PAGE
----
On Monday, Healey and others sidestepped questions of how the state would, or could, respond should the medication lose its FDA approval, instead casting the ruling as a vehicle to push a conservative political agenda.
Warren called the Texas decision an attempt at “undoing decades of precedent to try to end access to abortion everywhere,” while Pressley labeled Kacsmaryk an “extreme white supremacist judge.”
“There are several steps, and hurdles, that people have to jump over in order to get to a place where this is not available,” Attorney General Andrea Joy Campbell said of mifepristone. “We’re going to fight every step of the way.”
Healey also brushed off the question about facing litigation at some point for dispensing mifepristone. “I am not the least bit concerned about liability,” she said.
Before the ruling, Healey aides said University of Massachusetts Amherst officials last week placed an order, at Healey’s request, for 15,000 doses of mifepristone. The shipment is expected to arrive this week, according to her administration.
UMass Amherst announced last year that it would begin prescribing medication abortion at its University Health Services starting last fall. John Hoey, a spokesman for UMass president Marty Meehan, said the university already had approval to purchase mifepristone, making it a natural conduit to place the bulk order for 15,000 doses.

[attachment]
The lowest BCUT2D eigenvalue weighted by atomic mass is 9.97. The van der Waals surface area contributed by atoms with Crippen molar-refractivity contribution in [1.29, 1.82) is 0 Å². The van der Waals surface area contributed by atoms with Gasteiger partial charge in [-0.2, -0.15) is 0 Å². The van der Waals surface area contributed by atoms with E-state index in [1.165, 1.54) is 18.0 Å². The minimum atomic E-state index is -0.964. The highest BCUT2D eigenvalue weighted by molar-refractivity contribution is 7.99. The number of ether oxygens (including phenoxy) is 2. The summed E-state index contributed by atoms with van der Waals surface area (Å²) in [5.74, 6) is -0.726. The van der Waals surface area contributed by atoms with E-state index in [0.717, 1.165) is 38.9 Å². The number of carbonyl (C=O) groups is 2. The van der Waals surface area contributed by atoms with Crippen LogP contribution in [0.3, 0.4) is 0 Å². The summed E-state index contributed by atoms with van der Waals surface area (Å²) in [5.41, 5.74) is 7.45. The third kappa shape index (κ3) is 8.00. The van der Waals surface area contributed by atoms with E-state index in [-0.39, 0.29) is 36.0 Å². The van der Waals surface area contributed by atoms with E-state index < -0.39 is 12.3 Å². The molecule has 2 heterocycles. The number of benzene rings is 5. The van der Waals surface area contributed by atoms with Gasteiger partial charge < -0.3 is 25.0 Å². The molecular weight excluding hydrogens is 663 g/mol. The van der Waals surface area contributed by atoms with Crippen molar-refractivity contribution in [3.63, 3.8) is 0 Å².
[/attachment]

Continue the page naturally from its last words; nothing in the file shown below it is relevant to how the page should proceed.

“We were able to mobilize within 24 hours,” said UMass Amherst chancellor Kumble Subbaswamy. “This is unheard [of] for government circles, I would say.”
The order cost roughly $675,000, according to Healey’s office, and the state intends to reimburse UMass for the purchase. The Department of Public Health is also dedicating $1 million from its current budget to help state-contracted providers purchase mifepristone.